Sunday, December 26, 2010

Lumpinee Park - After Christmas.

Yesterday evening on December 26th, we went out to have lunch.  The Christmas decoration still remained along the streets and the department stores here in Bangkok.  I know that Thailand is an eminent Buddhist country.  According to the official, only 1% of the population is Catholic.  Nevertheless, it is said that in fact it is at least 5% of Thai population are Catholic. 
During the special festivals of Christmas and the forthcoming new year all department stores are really crowded due to a lot of people are doing shopping for presents.  The department stores have organized the small corners to help their customers on packing the presents and all the gift corners are very busy too. After we had finished our lunch, we decided to go to The Lumpinee Park, a Public Garden in Bangkok downtown. Many food stalls are seen at the street fair along the way we were walking.
Once at the park, I actually felt myself in a quiet paradise.  I say this not only because the park is surrounded by many old, tall and green trees but also the park is located in the heart of Bangkok city and on a large, crowded and noisy avenue.   Nevertheless the heavy traffic and traffic jam, inside the park is really quiet.  In the middle of this park, there is also a beautiful lake which is home of large number of fish shoal. There were many couples sitting along the lake under the shade of the trees, at the lake’s edge.  In this faraway country I saw a group of Western guys playing soccer not far away from this lake; this sport is not common here in Thailand.  While we were on our way to catch a bus to go back home, we saw a demonstration of the “Red Shirt” protesting peacefully in front of the park.  Actually I don't like Thai music, but the music that they were playing was really quite good at the point that I even wanted to dance.  I asked my wife to translate for me the lyrics and she told me that "these songs are really hearten"… Just the demonstrators want a 100% Democratic Country where it is free from the coup d’etat of the military.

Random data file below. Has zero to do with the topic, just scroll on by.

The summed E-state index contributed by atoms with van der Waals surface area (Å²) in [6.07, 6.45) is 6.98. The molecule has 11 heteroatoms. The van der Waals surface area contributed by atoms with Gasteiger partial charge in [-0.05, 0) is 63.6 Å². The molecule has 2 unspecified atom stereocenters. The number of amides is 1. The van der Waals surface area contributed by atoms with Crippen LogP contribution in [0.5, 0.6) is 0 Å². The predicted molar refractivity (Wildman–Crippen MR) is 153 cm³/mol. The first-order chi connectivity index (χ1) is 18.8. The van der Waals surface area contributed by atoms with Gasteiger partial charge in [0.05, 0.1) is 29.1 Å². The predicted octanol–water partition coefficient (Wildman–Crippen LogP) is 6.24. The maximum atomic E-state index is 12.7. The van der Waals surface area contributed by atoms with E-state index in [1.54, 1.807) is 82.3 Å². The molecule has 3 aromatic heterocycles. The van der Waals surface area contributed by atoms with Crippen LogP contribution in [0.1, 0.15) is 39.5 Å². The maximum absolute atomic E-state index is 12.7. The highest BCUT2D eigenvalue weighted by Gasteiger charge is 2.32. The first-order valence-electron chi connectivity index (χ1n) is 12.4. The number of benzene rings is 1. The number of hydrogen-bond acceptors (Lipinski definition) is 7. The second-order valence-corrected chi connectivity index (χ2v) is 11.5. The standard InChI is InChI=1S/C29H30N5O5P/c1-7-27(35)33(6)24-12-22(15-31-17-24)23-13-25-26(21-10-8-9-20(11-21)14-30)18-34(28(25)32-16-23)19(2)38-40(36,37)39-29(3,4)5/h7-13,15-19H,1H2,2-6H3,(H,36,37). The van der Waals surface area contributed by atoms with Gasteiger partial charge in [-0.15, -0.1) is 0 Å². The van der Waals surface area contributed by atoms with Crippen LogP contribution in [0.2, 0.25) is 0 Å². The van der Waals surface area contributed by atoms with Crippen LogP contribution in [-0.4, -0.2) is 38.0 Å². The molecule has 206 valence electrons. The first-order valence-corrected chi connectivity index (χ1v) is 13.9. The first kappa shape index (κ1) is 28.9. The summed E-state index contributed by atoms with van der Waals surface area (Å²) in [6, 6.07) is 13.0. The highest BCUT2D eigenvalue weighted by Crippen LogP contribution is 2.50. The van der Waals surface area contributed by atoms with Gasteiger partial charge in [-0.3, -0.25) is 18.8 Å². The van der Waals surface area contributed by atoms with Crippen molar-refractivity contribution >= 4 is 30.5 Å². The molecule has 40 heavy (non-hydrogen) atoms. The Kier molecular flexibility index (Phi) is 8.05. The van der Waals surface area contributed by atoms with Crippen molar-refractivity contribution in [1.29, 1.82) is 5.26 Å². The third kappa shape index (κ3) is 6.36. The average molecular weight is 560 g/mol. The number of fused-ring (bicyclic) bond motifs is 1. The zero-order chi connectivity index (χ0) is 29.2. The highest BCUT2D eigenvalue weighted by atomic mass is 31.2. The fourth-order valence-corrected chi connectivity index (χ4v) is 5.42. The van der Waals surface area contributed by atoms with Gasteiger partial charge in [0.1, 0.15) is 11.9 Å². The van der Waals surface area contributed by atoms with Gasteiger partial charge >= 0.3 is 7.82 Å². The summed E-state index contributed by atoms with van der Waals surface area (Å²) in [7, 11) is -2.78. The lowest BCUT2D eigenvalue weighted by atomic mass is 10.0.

Thursday, December 23, 2010

Petronas Twin Tower & KL tower.

This fountain is located just in front of the Twin Tower. 

Petronas Twin Tower. Opening in 1998, the steel-clad twin towers rise 491m above street level.  It was built with a design based on geometric patterns originating in ancient Islam and is one of the tallest buildings in the world.  The highest floor visitors can go is the 41st-floor, which connects the two towers at a modest 170m above street level.  To get hold of one of the 800 tickets issued daily, you'll need to join the line at the ticket counter in the basement by at least 8.30am; tickets (only one per person) are usually gone by 10am every morning.
The hostel where we lodged is located near both the Twin Tower and KL Tower. So we went to these places by walking.  The first night to come back to our hostel from the Twin Tower, we decided to take a taxi.  At the main gate of the building there is a desk where you can ask for a taxi but you must pay MYR 2 (almost USD 1) just for getting a “meter” taxi.  Of course, it's better than crossing the street and taking a taxi by your own; by doing this you may meet dishonest taxi driver who refuse to apply the meter. Here in KL, the taxis are not comfortable like the taxis in Bangkok.   Most of them are rather old and not in a good condition. Nevertheless, taxi drivers are really friendly and they are always eager to talk with the tourists.